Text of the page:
The Garden Guide

Book: Fragments on the Theory and Practice of Landscape Gardening, 1816
Chapter: Fragment XII. Concerning Colours.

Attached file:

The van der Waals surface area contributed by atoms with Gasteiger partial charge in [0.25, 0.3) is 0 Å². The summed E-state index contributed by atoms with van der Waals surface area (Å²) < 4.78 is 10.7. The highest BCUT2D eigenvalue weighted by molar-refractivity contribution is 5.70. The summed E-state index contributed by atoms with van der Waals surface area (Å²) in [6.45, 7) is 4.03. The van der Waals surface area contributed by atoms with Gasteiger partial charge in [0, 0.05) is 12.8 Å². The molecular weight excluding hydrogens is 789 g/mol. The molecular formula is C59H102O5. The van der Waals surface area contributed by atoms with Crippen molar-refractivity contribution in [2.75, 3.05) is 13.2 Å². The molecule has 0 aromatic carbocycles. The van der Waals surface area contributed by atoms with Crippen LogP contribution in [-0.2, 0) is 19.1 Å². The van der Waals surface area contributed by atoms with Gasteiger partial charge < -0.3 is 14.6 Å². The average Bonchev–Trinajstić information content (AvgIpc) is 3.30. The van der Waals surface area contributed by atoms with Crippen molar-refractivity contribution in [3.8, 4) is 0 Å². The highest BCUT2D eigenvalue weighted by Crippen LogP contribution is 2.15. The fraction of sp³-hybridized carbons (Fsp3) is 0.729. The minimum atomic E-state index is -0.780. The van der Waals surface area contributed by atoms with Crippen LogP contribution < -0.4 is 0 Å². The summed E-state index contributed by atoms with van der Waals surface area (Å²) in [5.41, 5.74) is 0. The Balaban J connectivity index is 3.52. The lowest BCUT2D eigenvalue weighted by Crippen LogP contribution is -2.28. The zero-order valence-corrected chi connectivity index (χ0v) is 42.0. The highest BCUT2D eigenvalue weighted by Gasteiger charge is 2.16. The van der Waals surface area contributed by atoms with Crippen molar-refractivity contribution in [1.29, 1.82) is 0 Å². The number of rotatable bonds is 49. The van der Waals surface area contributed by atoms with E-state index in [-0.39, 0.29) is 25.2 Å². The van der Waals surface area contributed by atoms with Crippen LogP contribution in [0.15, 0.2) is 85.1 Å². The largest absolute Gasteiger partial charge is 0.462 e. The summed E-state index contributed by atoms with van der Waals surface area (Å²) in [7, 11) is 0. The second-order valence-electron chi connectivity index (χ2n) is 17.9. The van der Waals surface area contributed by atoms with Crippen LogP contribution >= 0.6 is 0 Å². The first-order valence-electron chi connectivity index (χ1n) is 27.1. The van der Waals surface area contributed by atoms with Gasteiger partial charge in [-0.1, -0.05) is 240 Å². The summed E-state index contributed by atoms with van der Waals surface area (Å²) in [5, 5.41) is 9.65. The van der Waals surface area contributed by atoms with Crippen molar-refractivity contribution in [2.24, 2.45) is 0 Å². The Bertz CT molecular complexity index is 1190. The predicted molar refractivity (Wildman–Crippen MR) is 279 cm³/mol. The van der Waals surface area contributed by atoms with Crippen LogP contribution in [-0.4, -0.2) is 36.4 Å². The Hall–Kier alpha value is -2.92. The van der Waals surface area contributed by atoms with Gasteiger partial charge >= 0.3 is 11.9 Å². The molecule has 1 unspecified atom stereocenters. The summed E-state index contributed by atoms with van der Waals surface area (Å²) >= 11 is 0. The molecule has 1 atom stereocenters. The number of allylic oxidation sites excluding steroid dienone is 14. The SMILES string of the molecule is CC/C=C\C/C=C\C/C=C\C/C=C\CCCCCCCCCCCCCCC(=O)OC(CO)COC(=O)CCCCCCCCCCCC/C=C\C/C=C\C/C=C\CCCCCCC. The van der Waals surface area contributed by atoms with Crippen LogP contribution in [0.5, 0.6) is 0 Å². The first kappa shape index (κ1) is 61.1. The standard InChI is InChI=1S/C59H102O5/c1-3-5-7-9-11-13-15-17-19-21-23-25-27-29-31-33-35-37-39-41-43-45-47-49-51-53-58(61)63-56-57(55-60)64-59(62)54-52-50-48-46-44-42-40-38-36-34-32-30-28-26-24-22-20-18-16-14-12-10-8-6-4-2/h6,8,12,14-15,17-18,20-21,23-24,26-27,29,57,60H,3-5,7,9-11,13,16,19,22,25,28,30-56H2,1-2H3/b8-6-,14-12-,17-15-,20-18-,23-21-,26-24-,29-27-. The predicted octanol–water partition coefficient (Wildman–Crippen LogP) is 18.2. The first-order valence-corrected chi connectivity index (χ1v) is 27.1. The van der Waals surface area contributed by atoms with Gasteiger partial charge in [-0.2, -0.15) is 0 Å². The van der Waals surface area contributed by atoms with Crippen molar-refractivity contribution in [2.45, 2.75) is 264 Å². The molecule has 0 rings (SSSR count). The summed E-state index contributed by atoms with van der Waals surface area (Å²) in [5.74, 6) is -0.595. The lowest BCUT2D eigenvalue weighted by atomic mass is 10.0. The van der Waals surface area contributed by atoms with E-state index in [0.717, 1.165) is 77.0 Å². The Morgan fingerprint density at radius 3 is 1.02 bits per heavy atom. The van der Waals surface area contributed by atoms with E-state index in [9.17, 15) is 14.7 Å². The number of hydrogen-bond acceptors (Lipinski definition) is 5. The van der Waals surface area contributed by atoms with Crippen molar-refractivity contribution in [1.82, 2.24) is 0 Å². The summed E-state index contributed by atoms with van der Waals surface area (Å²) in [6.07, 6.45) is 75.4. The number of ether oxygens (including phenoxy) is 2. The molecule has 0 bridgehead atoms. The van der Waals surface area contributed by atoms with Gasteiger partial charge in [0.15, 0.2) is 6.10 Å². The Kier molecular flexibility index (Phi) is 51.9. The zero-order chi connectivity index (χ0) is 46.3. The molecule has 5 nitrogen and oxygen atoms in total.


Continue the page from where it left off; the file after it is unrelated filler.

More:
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Having placed a piece of dark cloth on a wall opposite to the light, I fastened a sheet of white paper in the middle of it; this I looked at through a prism held across my eyes a little above them, when I observed the paper took the curvature of a rainbow: from the upper edge proceeded shades of red-brown, terminating in yellow, and from the lower edge, shades of grey, terminating in blue, as I have shewn at C, in the annexed sketch [fig. 180]. This I observed under various lights, and remarked that, before sun-rise, no red appeared in the brown, and no violet in the grey shades; but they were exactly the same tints which I use in shading and finishing my sketches. I always use for my foregrounds, a warm brown, and for my distances, a cold grey, or neutral tint, and afterwards glaze over the whole with colour; and these two tints exactly coincide with those shewn at C, where a broad mass of white appeared betwixt them. By gently turning the prism, I found that I could contract this white space, as shewn at B; and as the sun began to illumine the horizon, I perceived red in the upper edge, and violet in the lower; but no green appeared, till, by gently turning the prism a little more, I brought the blue and yellow into contact, when the rainbow was completed in all its natural colours, as represented at A. I then considered how I could avail myself of this discovery to facilitate the mechanical process of printing and colouring many thousand plates, to make a fac-simile of my sketches: this I shall endeavour to explain by the annexed two landscapes [fig. 181], which are supposed to represent the same scene before and after sun-rise; that is, before and after the natural process of colouring takes place. The twilight scene is finished with the two neutral tints, and a harmonizing wash thrown over the whole; the other is also finished with the same two neutral tints, and afterwards washed or glazed over with the colours, in the order described in the diagram, beginning with red, then orange and yellow; in the foreground, with blue and violet, for the sky and distances. By this pro- cess, in the middle of the picture, green will prevail, partaking more of yellow near to, and more of blue as it recedes from, the eye; still bearing in mind that all objects will partake of their natural colour: thus, a red cloak must be red, and a green tree must be green, till its distance, or the intervening mass of vapour, called aerial perspective, takes away colour, and blends it with the neutral tint.